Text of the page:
This is a post from my blog, which I have long since stopped maintaining. The page has been preserved in case its content is of any interest. Please go back to the homepage to see the current contents of this site.
This morning, a friend of mine linked to a great article on why “If you’re going to live in this country, learn to speak the language” is pretty insensitive.
It struck a particular resonance in me, because aside from her emigration, my experience of languages over the last few years has been much like the author’s.
I too had the dumb luck to fall in love with and marry a Spaniard, with no useful Spanish education to rely on when communicating with my newly acquired in-laws — none at all, in fact. While at school I eagerly studied the languages I thought would be useful in life: French, German and Japanese. Since leaving school, none of them have been anywhere as useful as would have been Mandarin, Arabic, Polish or Spanish.
Ah yes, Spanish. Like the author of the article I loaded up with about ten minutes’ worth of choice phrases before I went to meet my then-girlfriend’s family. In nervousness I forgot every single word of it. And then ran headlong into the problem of Spain’s several regional languages.
To communicate, I first have to ask my wife’s family to speak Castillian Spanish. And then I have to compound my embarassment by admitting that I don’t even speak much of that. Worst of all, the author of that article isn’t being that hyperbolic when she refers to herself as “speaking like a one year old” — my worst realisation of just how poorly I speak Spanish was helping my child talk to a five-year-old girl they were playing with on the beach. Not only did I not understand what she was saying, but I couldn’t even find the words to tell her that I didn’t understand.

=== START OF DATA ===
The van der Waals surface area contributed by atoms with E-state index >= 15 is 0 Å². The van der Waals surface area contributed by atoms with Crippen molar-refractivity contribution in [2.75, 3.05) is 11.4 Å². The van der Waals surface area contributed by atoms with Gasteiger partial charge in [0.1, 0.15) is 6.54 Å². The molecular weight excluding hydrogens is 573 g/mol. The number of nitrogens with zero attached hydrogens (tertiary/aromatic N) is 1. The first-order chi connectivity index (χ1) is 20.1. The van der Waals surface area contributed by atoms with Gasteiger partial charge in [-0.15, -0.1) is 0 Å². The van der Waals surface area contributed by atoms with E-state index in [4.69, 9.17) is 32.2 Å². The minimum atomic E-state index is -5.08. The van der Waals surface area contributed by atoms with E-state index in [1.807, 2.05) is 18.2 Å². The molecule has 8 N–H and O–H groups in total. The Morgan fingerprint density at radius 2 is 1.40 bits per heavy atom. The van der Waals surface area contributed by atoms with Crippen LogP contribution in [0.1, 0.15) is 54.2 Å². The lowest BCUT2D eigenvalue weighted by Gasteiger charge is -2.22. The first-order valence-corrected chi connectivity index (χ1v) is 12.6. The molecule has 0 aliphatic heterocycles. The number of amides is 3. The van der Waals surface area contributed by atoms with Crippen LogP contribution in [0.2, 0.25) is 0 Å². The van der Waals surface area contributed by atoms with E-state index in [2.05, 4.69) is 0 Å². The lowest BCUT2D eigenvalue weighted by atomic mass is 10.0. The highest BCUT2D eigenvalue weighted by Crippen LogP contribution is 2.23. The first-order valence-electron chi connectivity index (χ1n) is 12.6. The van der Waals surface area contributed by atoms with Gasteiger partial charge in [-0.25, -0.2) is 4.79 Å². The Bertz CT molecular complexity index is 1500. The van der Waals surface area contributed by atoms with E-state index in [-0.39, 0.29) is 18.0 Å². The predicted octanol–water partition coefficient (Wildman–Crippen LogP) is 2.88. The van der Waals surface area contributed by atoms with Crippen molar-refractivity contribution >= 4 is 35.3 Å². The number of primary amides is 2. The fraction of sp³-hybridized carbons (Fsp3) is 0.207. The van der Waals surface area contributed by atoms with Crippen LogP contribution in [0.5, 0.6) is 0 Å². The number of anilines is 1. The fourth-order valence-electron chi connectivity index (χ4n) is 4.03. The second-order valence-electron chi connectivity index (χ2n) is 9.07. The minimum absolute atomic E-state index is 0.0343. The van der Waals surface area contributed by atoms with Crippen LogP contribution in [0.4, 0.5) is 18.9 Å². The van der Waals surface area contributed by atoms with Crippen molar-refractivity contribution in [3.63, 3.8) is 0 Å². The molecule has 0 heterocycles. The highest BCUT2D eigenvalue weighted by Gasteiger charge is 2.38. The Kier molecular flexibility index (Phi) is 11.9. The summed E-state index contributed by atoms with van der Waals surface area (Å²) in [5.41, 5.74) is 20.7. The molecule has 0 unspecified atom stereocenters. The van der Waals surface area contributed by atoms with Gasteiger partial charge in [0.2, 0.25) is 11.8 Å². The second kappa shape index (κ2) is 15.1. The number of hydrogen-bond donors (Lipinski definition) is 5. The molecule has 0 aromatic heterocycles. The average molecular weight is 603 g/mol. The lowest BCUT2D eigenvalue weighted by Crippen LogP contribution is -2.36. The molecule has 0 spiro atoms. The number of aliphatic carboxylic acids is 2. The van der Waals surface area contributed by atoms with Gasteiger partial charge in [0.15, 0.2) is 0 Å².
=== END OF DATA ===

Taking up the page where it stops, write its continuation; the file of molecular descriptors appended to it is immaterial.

I could only imagine the number of times I would be reduced to frustrated tears if I lived there.
I live in a town where thousands come to study English every year, hundreds or thousands of miles from friends and family. Daily I talk to Chinese baristas, Brazilian bus drivers, Italian chefs — always in English, without a second thought.
And every time they speak a word of English, they’re doing better at integrating into British society than I ever could into theirs.